Published by Henry Holt and Co.
Summary: Jake McCauley is a patriotic American at the height of the Cold War, wanting nothing so much as to have his father back with the family. His dad was MIA in World War II, and all Jake has is a blurry photo of him holding Jake as a baby. When his mother unexpectedly rents out his dad’s old study to a Russian named Mr. Shubin, Jake is sure he’s a spy, and is determined to reveal his true identity using techniques from his favorite comic, Spy Runner. The kids at school hear there’s a Russian in his house, though, and Jake gets labeled a Communist and is ostracized by his former friends. A man with gold teeth lurking outside his house at night, a black Buick following him all over town, and Shubin’s odd behavior turn Jake’s life upside down, as he becomes increasingly determined to find his father, unmask Shubin, and prove he is a loyal American once and for all. 352 pages; grades 4-8.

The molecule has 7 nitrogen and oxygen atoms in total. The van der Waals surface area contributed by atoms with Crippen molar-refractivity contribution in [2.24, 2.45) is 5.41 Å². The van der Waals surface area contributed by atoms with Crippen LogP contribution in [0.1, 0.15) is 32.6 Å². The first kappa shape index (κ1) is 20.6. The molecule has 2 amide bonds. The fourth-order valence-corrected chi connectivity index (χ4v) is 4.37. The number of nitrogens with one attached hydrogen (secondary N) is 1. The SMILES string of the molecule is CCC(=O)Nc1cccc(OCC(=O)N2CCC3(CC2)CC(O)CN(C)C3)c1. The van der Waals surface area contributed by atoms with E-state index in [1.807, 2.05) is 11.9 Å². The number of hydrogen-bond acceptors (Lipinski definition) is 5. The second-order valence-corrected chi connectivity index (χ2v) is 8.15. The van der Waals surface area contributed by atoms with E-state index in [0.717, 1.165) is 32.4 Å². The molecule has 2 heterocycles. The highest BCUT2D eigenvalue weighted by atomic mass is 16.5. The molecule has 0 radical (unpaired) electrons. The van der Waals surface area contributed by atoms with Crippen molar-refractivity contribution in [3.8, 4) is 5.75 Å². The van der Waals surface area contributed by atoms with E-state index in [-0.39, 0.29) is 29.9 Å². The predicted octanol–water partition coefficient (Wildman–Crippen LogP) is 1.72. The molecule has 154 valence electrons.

Pros: Middle grade novel or Cold War film noir? Eugene Yelchin has carved out a unique niche with this suspenseful story. The narrator (Jake) seems clueless and unreliable at the beginning, ridiculously suspicious of everyone, but a dozen plot twists later, his paranoia starts to seem well-founded. Yelchin’s blurry black and white photos of 1950’s suburbia add appropriately bizarre and sinster touches to this fast-paced thriller. A Newbery contender?
Cons: It’s a pretty intense plot, with Jake almost getting murdered more than once by an potpourri of menacing characters.